Personas, Insight, and Intent Data

Aug 07, 2019 | Author Ed Marsh

This article originally appeared on

About me

  • I drive a 2009 Saab 9.3 sedan
  • Ride my bicycle >2,500 miles/year
  • Work in the marketing technology sector
  • Report to a woman business leader for whom I have great respect
  • Am a CRO
  • Have been most influenced over the last year by Ann McNeill, a black, female, entrepreneur
  • Enjoy sampling beer at local microbreweries
  • Have worked extensively internationally, including starting a company in India and lots of time in Nigeria and Brazil
  • Am married to a foreign national
  • Live near Boston, MA
  • Read a lot including Wired, The Economist

About me v2

  • I also drive an F250 Super Duty pickup and plow my own driveway
  • Ride my Harley Davidson Road King Classic (when I have time)
  • Have spent most of my career in industrial manufacturing — mostly in sales
  • Am a former Ranger qualified Airborne Infantry Army Officer (a grunt)
  • Served as a VFW post commander
  • Have three sons, all of whom have served in the military
  • Think individual responsibility is underrated

About me V3

  • I never seem to have much time for hobbies but am fascinated by model trains
  • want to learn photography
  • think Bonsai is cool
  • hate email
  • like meatloaf
  • dislike golf, but love the golf course, nature, and connections that are made over several hours
  • enjoy activities more when I do them with my wife

So How do I Fit Your “Persona”?

Probably not very well. Each version might fit some bucket. The combination, though, likely doesn’t.

I’m weird. That’s OK.

I’m also normal in that we’re each complex creatures.

In general, personas are simply contrived projections of how marketers like to imagine their buyers. They become more limiting than empowering. (I contrast this with Adelle Revella’s Buyer Persona process that focuses on how individuals and groups research, evaluate and reach buying decisions. Those insights are quite powerful for B2B revenue growth teams.)

So why are these artifices so prevalent? Because looking at the total addressable market is simply overwhelming. We need some shorthand to help us distill the TAM into a manageable, familiar group for communication.

Personas are simply a shorthand for whom we think we should be talking to. And they’re often wrong.

Intent Data — Insights not Guesses

If personas are fabricated guesses, Contact Level™Intent Data is verified insights.

Rather than creating a contrived fictional character to whom we try to appeal, intent data lets us identify the people who are taking the actions online that we believe manifest intent. Further, it provides granular context so that we can tailor our marketing and sales outreach not based on presumed degrees, gender or offspring, but on the actual business problem they’re trying to solve, outcomes they seek, or competitor with whom they’re engaged.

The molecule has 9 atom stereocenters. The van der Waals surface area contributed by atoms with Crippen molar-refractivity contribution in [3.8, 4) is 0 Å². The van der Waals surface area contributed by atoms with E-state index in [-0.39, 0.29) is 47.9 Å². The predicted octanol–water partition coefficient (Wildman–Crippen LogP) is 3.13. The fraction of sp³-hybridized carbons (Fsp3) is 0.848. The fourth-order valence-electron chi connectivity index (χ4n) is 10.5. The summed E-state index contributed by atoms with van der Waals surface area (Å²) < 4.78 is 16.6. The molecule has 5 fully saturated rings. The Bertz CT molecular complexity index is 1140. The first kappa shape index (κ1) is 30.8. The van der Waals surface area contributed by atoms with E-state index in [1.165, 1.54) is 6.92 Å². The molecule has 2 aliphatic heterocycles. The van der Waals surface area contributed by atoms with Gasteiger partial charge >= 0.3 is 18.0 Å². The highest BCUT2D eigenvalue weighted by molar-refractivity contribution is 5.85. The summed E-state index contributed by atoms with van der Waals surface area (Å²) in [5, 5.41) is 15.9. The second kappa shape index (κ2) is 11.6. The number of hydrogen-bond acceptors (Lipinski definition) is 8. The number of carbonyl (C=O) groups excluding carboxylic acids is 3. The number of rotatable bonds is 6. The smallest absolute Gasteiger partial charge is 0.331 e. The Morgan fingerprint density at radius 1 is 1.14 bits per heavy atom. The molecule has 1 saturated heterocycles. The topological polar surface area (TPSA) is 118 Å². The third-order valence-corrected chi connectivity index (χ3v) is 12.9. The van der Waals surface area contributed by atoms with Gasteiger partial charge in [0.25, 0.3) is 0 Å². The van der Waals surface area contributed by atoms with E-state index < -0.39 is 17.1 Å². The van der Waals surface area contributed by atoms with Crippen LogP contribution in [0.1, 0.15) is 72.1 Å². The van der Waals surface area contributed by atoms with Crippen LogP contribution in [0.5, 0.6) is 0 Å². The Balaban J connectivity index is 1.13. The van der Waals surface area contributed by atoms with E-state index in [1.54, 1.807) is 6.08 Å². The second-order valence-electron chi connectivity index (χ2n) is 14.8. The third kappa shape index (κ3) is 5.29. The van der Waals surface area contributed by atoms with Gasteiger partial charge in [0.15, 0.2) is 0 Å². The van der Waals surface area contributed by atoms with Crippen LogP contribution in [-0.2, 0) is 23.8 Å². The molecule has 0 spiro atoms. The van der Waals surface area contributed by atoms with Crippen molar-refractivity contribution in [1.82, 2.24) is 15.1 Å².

Does this obviate personas? No. In fact, the empathetic aspect of persona creation needs fostering. Many companies fail to create adequate sales enablement content for the various buying perspectives of CEB’s 6.8 member complex buying team. We need to step into the shoes of other pertinent perspectives, not just practice dramatic character creation.

A mid-level digital marketing director will have different priorities than a CMO who will have different priorities than the VP of Customer Success.

When we use personas to target demand gen marketing we create lots of waste.

Waste is unsustainable.

As the economy slows, finance will cut marketing budgets.

Guessing is expensive and inefficient. Programs built on guessing will be cut.

Knowing who’s actively in market provides marketers and sales teams an opportunity for enormous efficiency. The old adage says “I know I’m wasting half my marketing dollars — I just don’t know which half.” Contact level intent data says “I know who’s taking action as though they’re ready to buy, and I know what they’re doing. Let me focus my resources on helping them.”

Intent Data Insights, Not Necessarily Answers

I spend lots of time on various online content regarding intent data. I take lots of actions with that kind of content.

Therefore a casual observation of reverse IP activity or account level surges would likely conclude that I’m researching and perhaps preparing to buy intent data. Of course, that’s absurd. At we sell data and help companies with activation and orchestration. I’m not in the market to buy it.

Often in data sets, we’ll see engagement with competitors or target accounts that we can dismiss as unrelated business development activities. (i.e. A sales leader at a company trying to sell payroll service to a competitor — not an activity that indicates the target is actively looking for intent data. Of course, that would be valuable insight if we were in the payroll services business. Competitive marketing is a great use case for intent data.)

Intent data must be activated effectively and used responsibly. There’s a continuum of content intent and purchase intent.

Marketers who are elastic thinkers naturally intuit the varied use cases and opportunities, in addition to the rigor of analysis they must bring to intent data.

It takes work.

It’s also vastly more efficient than basing costly, complex marketing on poorly informed “persona” assumptions.


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